Northern Navajo Superintendent, Annual Reports, 1927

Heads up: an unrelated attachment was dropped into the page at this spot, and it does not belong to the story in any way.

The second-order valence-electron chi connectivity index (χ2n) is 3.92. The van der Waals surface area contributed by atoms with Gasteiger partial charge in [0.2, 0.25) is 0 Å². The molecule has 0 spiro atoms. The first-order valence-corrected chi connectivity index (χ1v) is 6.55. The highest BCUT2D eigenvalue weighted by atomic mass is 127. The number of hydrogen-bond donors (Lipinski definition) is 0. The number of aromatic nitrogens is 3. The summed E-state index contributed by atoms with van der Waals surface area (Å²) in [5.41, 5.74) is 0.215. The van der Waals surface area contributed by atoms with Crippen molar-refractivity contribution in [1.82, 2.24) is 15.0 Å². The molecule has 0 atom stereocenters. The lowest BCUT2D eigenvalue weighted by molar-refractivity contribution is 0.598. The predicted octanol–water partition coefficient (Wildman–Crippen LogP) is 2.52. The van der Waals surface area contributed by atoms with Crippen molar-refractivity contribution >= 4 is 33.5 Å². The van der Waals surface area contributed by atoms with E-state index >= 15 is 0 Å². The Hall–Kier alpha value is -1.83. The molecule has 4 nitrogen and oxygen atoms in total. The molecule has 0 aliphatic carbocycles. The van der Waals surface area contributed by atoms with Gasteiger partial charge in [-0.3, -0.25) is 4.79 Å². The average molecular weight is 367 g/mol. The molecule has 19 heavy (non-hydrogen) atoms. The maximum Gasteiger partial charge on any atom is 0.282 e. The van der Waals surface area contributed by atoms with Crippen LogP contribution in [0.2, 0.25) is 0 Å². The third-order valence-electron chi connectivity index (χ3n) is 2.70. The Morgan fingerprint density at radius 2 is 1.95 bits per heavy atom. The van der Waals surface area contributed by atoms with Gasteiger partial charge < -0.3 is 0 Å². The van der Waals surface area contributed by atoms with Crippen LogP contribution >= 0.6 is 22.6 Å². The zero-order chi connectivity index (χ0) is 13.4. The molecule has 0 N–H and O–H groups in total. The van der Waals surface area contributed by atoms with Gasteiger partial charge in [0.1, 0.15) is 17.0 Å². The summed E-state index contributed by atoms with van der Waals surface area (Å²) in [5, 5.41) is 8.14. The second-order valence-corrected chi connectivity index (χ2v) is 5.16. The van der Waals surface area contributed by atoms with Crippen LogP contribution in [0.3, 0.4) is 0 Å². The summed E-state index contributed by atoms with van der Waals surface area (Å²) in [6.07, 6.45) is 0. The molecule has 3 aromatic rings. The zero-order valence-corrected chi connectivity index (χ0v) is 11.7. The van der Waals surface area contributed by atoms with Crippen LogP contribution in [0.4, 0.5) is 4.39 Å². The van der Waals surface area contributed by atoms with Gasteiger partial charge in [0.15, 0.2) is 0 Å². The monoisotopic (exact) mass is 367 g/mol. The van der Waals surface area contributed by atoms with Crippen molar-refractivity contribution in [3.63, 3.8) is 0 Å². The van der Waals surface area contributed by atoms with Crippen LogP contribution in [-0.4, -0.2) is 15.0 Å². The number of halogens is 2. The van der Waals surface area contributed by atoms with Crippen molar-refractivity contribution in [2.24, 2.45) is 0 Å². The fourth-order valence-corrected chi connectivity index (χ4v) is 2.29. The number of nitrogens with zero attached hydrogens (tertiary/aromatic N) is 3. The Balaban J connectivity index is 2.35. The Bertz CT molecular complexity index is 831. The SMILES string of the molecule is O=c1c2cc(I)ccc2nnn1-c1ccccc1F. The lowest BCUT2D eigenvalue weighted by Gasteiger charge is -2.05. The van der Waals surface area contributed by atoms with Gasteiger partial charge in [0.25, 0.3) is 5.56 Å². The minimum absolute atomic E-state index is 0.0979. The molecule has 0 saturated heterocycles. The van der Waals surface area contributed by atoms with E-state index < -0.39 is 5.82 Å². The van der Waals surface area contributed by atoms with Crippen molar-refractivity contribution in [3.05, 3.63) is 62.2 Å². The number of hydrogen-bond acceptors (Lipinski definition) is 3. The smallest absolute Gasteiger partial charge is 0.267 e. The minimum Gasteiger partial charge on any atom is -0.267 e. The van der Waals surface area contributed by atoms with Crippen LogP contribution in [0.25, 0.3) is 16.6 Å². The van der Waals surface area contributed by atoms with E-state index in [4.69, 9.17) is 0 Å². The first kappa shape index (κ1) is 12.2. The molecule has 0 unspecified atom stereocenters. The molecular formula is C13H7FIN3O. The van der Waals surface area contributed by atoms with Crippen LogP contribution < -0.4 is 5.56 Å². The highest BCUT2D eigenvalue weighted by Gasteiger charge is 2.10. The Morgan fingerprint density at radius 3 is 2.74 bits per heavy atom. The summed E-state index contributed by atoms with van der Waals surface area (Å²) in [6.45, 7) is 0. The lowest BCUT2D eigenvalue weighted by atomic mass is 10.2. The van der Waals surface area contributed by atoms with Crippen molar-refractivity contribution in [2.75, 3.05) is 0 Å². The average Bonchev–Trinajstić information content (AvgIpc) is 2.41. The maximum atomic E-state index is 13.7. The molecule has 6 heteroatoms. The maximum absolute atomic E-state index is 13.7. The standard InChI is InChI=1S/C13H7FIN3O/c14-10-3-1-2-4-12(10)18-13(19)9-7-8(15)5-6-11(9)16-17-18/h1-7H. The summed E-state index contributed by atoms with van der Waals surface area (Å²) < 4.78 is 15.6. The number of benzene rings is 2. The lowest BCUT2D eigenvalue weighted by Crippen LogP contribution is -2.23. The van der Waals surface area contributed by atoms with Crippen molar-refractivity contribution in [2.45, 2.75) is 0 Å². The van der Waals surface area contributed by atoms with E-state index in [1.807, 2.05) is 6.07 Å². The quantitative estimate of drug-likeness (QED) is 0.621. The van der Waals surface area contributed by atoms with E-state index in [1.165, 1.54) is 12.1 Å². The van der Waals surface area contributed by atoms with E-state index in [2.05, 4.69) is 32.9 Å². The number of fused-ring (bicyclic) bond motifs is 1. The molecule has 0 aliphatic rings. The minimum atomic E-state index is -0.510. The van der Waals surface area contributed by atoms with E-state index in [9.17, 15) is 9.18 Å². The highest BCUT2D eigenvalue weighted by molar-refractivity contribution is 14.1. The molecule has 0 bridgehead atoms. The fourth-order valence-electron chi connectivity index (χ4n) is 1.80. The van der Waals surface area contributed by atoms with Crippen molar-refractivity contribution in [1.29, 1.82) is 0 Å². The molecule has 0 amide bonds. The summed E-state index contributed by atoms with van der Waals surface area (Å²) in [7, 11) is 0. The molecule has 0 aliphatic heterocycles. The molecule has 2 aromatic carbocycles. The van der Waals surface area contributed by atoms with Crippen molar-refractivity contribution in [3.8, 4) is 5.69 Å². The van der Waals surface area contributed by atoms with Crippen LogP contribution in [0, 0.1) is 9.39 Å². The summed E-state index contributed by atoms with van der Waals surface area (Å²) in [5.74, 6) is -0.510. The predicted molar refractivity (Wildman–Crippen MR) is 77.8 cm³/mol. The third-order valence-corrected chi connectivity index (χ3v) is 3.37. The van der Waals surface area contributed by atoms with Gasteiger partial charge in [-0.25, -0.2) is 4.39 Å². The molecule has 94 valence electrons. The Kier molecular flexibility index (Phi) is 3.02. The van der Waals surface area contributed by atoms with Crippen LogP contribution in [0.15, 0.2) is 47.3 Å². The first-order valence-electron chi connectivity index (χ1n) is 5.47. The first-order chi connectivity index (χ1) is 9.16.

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Ciroular No. 2316 1927 Northern Nava jo Agenoy Then too there are other sources of income that have heretofore been neglected or ignored. One of these is the goats. Nearly every Indian owns goats and has always done 80. These goats are kept for their milk and flesh. They should, at the same time, be returning a very considerable income in the shape of Mohair. Last fall, we in troduced fifty- one head of pure bred Angora bucks. This will be re peated the coming fall and each succeeding fall until the goat herds will be the source of a very considerable income. I confidently expect to see these Indians, within the next four or five years, selling Mohair each year to a value from$ 75, 000 to$ 100, 000. Within the past year, cattle have shown a decided tendency to come back, and there is no reason why the cattle owned by these Indians should not de the sourge of a much increased income. At present, they are a non descript, ill bred lot. The introduction of good blood through the sires has already begun. Thirty head of yearling Hereford bulls were placed on the reservation this spring. This work will be continued until the cattle on the reservation have shown an improvement equal to that already shown by the sheep. We are not bothered at all by the trespass of cattle belonging to whites. There is no tribal he rd on this reservation. The only animals on the reservation that belong to the tribe are the Hereford bulls recently placed there. · Conditions on the reservation are in no sense favorable to dairying. A herd of Holsteins is kept at the San Juan School. This herd is headed by a beautiful bull purchased in 1924 as a two- year old, from Mr. Spencer Penrose of Colorado Springs, through the aid of Mr. H. J. Hagerman. Another bull purchased the same year as a calf from the Phoenix Indian School is developing into a very fine animal and is being held in reserve, All individuals in the herd are registered and the nera is well managed. A total of over 16, 000 gallons of milk was produced during the school year. The peak of production was reached the week ending May 21, 619. 95 gallons for the week, an average of 4. 66 gallons per day for each animal milkea. I have heard it intimated repeatedly during the past year that the Indians were weaving fewer blankets, but inquiry made among different traders leads me to believe this statement false. It is my opinion that not only are there as many blankets being made as formerly, but that there are more high type blankets in the output. In other words, I believe the nuber of really first class blankets is increasing. Too, it would appear that the demand is slightly stronger than he retofore, This is true especially of the high- grade blanket of the Iwo Grey Hills type and of the high- grade outline blanket from lees- los- Pos. I saw one of these high- grade Tees- LOS- Pos blankets a short time ago that brought the weaver$ 150, and it was not a large blanket at that P. H - 21

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